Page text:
They reviewed the troops together, which I also couldn’t see, and before I knew it, they were playing the French national anthem and firing the traditional 21 gun salute. The French are never shy about singing La Marseillaise. Unlike the Star Spangled Banner, it is very easy to belt out even if you are the worse singer in the world but my entire section of Frenchies was pretty timid this time around, whispering the lyrics as if unsure whether it was an appropriate thing to do at the White House. And maybe it isn’t… because I didn’t hear the Americans sign along their anthems either. After the anthems, there were speeches from each of the leaders, starting with Trump in English then Macron in French. Before heading inside the house for their tête-à-tête, the two leaders and their wives spent some time on the balcony waving at us. At least I definitely got to see that!!
Getting out of the White House was a breeze as well. It was pretty early and we wanted to sit down for a bit, grab a bite to eat (and some warm coffee! It was a bit damp and cold, though luckily it didn’t rain!) and charge our phones before heading to the Embassy. I had spotted Eric Kayser, who was part of the official delegation, fan-girling over the event a few people away from me in the Frenchie section and figured his Metro Center restaurant would be our best bet since it was only 10:00AM. Turns out everyone had the same idea and everyone was there, including Eric himself. We still had a lovely lunch and then it was time to get into another line, this time for the embassy event. I don’t know how well you know the French but we are *incapable* of queue-ing up like polite, respectful people. The line was a hot mess and it didn’t help that we had to wait longer because Macron was running behind schedule (the French are also bad about being on time!) Even after we gotten in we still had to wait and wait and wait.
Around 5PM, Brigitte came by to say hi to us, which I thought was pretty amazing since she had a big dinner to get ready for. I got to shake her hand and thank her for coming before she hopped on stage and joked about having to leave to attend to her chignon but ensuring us that her husband was worth the wait.
And he was. There wasn’t much of an announcement that he was coming but all of the sudden we heard his voice on the speakers, awarding the Legion d’Honneur, France’s highest order of merit for military and civil merits, to three World War Two veterans: Robert Ewald who participated in D-Day at Omaha Beach, Stanley Rzucidlo who landed on Gold Beach on June 7, 2044 and William Barr who was in Air Force and dropped some bombs on German forces in Normandy and North of France. Once Macron jumped on stage, they wheeled Mr. Barr over to a corner of the stage so that he could watch the intervention as well. I’m not sure whether he understood everything but I could see him from where I was standing and I had the honor of being able to talk to him afterwards. That was probably one of the most special moment of the whole for me. But back to Macron.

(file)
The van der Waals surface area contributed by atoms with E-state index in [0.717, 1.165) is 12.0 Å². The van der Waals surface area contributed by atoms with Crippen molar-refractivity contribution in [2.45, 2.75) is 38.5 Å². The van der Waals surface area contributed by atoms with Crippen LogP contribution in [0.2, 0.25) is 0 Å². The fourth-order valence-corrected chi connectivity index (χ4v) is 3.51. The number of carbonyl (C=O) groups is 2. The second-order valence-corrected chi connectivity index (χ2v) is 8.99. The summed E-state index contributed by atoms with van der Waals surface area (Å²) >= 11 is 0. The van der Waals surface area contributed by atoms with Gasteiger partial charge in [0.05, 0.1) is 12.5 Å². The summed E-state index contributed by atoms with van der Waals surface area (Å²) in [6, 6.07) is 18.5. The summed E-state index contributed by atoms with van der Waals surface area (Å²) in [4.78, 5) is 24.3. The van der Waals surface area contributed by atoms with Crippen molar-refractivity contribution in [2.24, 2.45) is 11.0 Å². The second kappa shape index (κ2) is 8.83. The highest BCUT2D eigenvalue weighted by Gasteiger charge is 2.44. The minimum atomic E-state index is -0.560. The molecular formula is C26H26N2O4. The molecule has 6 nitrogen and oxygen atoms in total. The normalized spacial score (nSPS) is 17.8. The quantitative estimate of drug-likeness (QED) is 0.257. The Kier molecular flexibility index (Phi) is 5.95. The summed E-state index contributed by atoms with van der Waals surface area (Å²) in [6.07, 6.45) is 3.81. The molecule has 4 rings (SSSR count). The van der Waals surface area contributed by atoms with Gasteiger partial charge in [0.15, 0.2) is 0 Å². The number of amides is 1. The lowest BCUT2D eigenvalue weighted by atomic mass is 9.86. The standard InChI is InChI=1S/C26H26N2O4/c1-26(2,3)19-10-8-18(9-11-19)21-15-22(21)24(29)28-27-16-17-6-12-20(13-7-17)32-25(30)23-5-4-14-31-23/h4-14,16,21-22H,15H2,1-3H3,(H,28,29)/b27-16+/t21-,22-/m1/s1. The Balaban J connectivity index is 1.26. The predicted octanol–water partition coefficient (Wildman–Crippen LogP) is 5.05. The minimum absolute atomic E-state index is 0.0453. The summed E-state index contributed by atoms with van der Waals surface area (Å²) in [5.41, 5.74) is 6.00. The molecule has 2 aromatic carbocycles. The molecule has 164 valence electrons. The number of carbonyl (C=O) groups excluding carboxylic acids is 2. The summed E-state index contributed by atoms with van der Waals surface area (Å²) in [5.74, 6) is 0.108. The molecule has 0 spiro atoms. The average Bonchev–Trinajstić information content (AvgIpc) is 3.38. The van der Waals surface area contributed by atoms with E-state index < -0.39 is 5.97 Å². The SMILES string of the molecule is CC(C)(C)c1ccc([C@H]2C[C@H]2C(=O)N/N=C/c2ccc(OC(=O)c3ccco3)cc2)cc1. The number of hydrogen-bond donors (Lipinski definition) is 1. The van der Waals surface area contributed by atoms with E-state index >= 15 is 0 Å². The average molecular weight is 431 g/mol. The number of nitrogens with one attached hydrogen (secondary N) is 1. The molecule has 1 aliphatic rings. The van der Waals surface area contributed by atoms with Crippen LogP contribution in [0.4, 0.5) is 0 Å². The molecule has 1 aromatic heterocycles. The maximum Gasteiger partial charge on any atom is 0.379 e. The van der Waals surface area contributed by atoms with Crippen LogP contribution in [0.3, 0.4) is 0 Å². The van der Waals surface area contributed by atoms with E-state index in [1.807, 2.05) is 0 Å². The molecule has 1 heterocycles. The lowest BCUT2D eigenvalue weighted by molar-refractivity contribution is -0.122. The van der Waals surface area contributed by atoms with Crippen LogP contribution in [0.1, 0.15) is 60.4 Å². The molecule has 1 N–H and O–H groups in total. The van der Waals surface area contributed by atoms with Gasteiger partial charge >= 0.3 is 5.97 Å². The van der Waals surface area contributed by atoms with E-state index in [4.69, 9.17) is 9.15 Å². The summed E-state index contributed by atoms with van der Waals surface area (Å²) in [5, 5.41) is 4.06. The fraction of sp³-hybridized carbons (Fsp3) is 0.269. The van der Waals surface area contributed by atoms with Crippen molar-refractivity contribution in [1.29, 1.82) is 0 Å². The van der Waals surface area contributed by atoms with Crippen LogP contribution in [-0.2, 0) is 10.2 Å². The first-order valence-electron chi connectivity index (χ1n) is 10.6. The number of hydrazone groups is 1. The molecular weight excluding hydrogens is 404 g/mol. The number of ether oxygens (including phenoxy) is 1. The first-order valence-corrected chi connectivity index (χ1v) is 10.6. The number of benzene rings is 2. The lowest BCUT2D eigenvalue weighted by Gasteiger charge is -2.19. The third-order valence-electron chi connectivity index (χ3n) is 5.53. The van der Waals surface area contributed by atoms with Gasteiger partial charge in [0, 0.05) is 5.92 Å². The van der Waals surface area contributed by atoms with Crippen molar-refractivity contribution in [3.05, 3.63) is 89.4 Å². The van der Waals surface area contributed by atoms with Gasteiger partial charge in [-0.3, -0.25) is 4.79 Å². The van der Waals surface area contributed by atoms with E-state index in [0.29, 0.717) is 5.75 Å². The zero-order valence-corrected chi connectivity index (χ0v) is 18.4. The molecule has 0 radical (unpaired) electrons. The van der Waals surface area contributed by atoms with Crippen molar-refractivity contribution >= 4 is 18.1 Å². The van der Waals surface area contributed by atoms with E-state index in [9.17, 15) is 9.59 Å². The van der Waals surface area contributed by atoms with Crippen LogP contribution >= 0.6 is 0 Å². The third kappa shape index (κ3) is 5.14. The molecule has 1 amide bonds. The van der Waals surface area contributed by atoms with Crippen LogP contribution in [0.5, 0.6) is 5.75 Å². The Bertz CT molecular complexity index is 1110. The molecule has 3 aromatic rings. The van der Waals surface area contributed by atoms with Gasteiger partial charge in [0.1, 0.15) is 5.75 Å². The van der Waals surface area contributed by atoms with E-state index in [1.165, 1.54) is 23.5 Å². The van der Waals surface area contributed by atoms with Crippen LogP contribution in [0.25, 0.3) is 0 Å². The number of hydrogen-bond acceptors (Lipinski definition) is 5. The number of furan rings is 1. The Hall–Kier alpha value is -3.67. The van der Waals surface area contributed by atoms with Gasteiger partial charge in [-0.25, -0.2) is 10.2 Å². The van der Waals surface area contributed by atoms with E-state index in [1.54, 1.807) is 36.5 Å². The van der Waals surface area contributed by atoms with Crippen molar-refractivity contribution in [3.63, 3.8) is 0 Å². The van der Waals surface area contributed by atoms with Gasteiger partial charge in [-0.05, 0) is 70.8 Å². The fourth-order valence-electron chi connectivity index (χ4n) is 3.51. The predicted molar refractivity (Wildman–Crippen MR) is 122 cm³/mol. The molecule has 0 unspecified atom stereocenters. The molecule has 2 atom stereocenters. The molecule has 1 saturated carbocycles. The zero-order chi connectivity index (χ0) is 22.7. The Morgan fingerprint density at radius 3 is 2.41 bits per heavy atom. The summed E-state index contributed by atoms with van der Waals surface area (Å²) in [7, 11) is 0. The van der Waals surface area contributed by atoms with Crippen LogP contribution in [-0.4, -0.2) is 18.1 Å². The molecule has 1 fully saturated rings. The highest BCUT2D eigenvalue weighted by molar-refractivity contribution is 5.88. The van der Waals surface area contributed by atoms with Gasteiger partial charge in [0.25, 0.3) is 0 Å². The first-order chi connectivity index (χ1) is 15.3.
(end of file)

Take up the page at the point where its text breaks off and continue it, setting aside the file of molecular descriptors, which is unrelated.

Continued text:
Since he was so behind schedule, he spoke only for only maybe 15 minutes, praising the many French teachers in the room and the representatives of the many Alliances Francaises in the United States who do so much to promote our language here. Of course, we’ve all heard it before from other presidents but the truth is it’s really hard to afford a French education for your children. Bottom line: Rochambeau is not cheap!
Channeling his inner John F. Kennedy, he prompted us to ask ourselves what we can do for our country, because our country needs us before leading us in a much more enthusiastic Marseillaise than the one we had sang that morning. He shook a few hands on his way out and then everyone basically threw themselves on the wine and cheese waiting for us in the next room. And I mean “threw” rather literally 😉
The wine was from Jean-Luc Colombo, who was part of the French delegation that came with Macron on the trip, and most of the catering was done by Kayser with some assistance from the Embassy kitchen. There were trays of mimolette and pâté en croûte and cheese and financiers and macarons and French people who seemed to starving the way they behave at the buffet tables (just like we can’t behave in a queue, we’re also not disciplined enough for buffets….) I always love going to these special events at the embassy because you get to catch up with people you don’t see very often since *everyone* is there. And make new French acquaintances of course. I love our little community here. But just like that, the day was over. I’ve been on such a Macron high since Monday, following all his appearances and speeches either on the news, via his facebook lives or, on Tuesday in particular, in real life… France was first and foremost in the news, and not in a bad or sad way like after a terror attack. There were French flags all over downtown D.C. And now it’s all over like it was just a dream…